Take Huddersfield’s Marcus Armitage for example.
The 33-year-old who plays out of Howley Hall in Morley, tees off on the 10th hole at Torrey Pines in San Diego today at 6.56am local time (2.56pm UK time) for a rare tournament in America and only the second major of his career.
He is in southern California, teeing off for the briefest of moments as an equal to the Koepka’s and DeChambeau’s of this world, by virtue of a breakthrough win on the European Town just 10 days ago in Germany.
After years of trying, years of bouncing around between the satellite tours, plunging into debt and wondering if he would ever reach this level, Armitage is finally here thanks to that nerveless 64 at the Porsche European Open in Hamburg last Monday that clinched his maiden Tour title and punched his ticket to Torrey Pines.
His emotional interview to Sky Sports, in which he referenced the day his mother died when he was 13, summed up just how much it all meant to him, the lengths he had been to mentally as well as physically to reach his own personal mountain top.
“I’ve always been an emotional guy,” Armitage said in an interview from Torrey Pines with the New York Post earlier this week, the name of the publication further indication of how much his life has quickly transformed.
“I wear my heart on my sleeve. I’m as honest as I can be.”
Now he has reached one mountain top, the next challenge is to find a new summit to scale.
“This can’t be the end,” Armitage’s performance coach, Duncan McCarthy, told The Yorkshire Post in the wake of his win in Hamburg.
“We have to look now to what’s next.”
Right in front of Armitage is Torrey Pines, a traditional US Open layout that places a premium on accuracy off the tee.
There are 54 bunkers on the 7,652-yard, par-71 layout, made even more menacing by the 515-yard sixth hole which has been reduced from a par five to a par four.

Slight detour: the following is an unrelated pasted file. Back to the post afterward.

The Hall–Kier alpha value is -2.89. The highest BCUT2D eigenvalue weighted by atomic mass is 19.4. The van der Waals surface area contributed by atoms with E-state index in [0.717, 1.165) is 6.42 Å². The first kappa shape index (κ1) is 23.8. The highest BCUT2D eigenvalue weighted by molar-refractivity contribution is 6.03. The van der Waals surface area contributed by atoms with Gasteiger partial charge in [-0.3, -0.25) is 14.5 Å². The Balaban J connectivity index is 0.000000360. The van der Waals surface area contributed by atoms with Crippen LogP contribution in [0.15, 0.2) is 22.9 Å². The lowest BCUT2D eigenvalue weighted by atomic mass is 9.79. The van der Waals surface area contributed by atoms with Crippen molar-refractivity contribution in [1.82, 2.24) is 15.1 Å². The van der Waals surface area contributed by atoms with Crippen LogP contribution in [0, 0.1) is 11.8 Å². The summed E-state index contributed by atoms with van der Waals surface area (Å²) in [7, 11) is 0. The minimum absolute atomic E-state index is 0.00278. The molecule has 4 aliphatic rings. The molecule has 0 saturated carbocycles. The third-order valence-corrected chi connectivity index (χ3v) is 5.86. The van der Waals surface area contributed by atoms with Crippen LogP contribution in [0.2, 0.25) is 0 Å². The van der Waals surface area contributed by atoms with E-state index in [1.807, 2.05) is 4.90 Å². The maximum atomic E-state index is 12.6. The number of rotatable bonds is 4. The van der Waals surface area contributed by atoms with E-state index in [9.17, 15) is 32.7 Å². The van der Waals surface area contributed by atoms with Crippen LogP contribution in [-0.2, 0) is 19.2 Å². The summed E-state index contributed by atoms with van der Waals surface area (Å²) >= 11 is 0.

The greens are fast and firm and the rough is deep.
As is the calibre of the field, led by defending champion DeChambeau, who rendered traditional US Open pitfalls irrelevant with his booming drives that launched him towards a six-shot win at Winged Foot last year.
Koepka went close at Kiawah Island in the PGA Championship, but took ‘a few kicks to his knee’ in the melee on the 18th in the words of his coach Pete Cowen in an interview with The Yorkshire Post last week.
Koepka won the US Open in back-to-back years at Erin Hills and Shinnecock Hills but comes in with more talk about his ongoing feud with DeChambeau than discussion about his game and his health. “I’d take Koepka in a street fight any day,” mused Cowen. “When he gets in sight of victory, there’s no-one better.”
The American trio of Dustin Johnson, Justin Thomas and Jordan Spieth are the other home favourites, each of them familiar with breasting the tape in major championships.
Also, what price Phil Mickelson, four weeks removed from winning a historic sixth major title at the PGA, finally getting his hands on the one prize to elude him?
The English challenge is led by 2013 champion Justin Rose, Paul Casey, Tyrell Hatton, who had a top 10 in South Carolina last week, and Lee Westwood, almost ever present in the big events in his late 40s and fresh from getting married in Las Vegas last week.
Sheffield’s Matt Fitzpatrick has five top-10 finishes on the PGA Tour this season including last week at Conagree,, and is growing in stature.
There is no Danny Willett, the 2016 Masters champion had surgery to remove his appendix last week.
But Armitage is there, a man with momentum, a man having the time of his life, rubbing shoulders with the golfing elite.